Malcolm was the one who put me in for the Silver Star. He was a very tough, do-it-all kind of Brit who was clearly not in OUR military. In fact it was never clear to me what he was doing leading a Delta team. I just assumed that he worked for a little “Company” that is still based in Langley Virginia. They all knew that it was the fact that I had stuck by my gun that had saved them from the indescribable experience of sharing Saddam’s hospitality.
Mal in particular was grateful. He visited me a lot when I was in the hospital and we struck up a friendship that was one of the few close relationships I have ever had with anybody. I am a very private person. Janey says I am just shy. But I really think it has more to do with my general attitude toward the human race. In my experience most of the people I have known will sell anybody out for the legendary 17 pieces of silver and I just can’t tolerate that.
Mal was different. He was what we men call a “solid, standup guy.” You could trust him at his word and he never let me down. He was the jaunty kind of devil-may-care, damn-your-eyes sort of fellow that the Brits have relied on for the past 400 years to ensure that “the sun never sets.” He was ten years older than me, handsome to a fault in that classic Oxbridge sort of way and to top it off I had heard that he was also a genuine English Lord.
The fact that a guy with all of that breeding and culture was willing to spend any time with a kid from the Duluth docks was very special to me and frankly there was a lot of hero worship going on, even though I was the one who got the medal.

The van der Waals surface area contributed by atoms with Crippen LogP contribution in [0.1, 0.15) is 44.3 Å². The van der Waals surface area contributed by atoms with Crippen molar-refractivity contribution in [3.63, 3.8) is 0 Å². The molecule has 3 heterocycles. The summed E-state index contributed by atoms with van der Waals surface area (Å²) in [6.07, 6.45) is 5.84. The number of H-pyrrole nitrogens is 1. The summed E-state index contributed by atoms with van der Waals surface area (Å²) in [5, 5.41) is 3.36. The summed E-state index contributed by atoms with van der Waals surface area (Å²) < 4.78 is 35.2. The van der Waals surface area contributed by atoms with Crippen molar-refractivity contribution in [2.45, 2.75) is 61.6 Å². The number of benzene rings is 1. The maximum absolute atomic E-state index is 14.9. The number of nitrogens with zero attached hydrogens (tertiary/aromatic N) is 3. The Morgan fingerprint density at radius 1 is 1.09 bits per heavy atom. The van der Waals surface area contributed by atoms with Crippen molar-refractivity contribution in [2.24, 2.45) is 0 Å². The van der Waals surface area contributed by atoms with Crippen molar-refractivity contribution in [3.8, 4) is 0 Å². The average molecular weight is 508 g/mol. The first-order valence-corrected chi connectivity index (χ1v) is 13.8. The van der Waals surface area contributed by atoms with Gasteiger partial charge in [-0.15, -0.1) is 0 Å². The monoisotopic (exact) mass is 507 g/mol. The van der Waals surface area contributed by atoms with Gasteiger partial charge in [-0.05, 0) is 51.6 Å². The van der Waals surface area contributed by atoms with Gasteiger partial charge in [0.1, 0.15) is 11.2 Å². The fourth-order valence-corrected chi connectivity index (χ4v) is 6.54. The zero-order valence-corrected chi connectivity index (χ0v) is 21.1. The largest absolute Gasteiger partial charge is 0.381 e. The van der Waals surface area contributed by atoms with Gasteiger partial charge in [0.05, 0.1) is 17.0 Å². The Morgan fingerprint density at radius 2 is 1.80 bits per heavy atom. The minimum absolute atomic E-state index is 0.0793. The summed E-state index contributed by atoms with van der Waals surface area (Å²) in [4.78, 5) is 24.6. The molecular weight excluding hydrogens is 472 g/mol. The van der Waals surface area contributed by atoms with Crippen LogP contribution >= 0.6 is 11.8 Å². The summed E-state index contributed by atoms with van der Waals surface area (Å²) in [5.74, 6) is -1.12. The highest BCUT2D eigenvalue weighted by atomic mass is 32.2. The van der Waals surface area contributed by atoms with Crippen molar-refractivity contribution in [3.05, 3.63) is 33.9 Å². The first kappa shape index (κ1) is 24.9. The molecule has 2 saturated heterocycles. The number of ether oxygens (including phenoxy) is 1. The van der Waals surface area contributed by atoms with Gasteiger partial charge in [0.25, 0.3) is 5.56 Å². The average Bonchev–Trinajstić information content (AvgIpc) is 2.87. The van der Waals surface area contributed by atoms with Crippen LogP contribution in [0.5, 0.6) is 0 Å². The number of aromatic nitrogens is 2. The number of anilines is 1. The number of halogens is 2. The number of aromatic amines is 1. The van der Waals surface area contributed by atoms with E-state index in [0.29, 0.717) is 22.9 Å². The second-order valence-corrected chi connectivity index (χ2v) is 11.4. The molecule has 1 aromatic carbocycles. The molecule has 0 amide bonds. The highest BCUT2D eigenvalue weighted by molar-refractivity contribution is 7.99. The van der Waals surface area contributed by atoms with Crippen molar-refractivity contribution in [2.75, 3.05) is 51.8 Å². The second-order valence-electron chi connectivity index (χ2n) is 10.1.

Northern Minnesota is not the kind of place that lends itself to easy living and my dad was a very hard man. My mom had died some time so far in the dim past that I couldn’t remember what she looked like.
The family lore had it that it was a car crash that killed her. But it could have just as easily been a moose stampede for all that anybody knew, or cared.
I was raised by various relatives and learned very quickly that the only person who I could trust was me.
My old man was a tough bar fighting, whore fucking individual who was drunk more than he was sober. Yet he never missed a day of work on the ore ships. His lifestyle finally caught up with him when he picked a fight with the wrong person in a bar and the guy shot him on my eighth birthday.
I was raised after that by his sister who considered me a “burden placed on her by a vengeful God.” Needless to say the word “love” was an abstract to me. I didn’t experience it growing up and definitely didn’t feel it.
Some people remember their teenage years as a time of football games and proms. I worked the taconite ore loading docks from the time I was eight, running errands for the men and bringing them things.
Eventually I worked my way into a loader’s assistant job at 13, shoveling stray pellets of low grade iron ore back on the conveyer belts.
The pay was man’s pay, 14 dollars an hour and I worked weekends and any time after school since the ore freighters were pretty-much a 24 hour operation.
Some of the money went to the old man’s family but most of it went into a special account that I had set up for myself.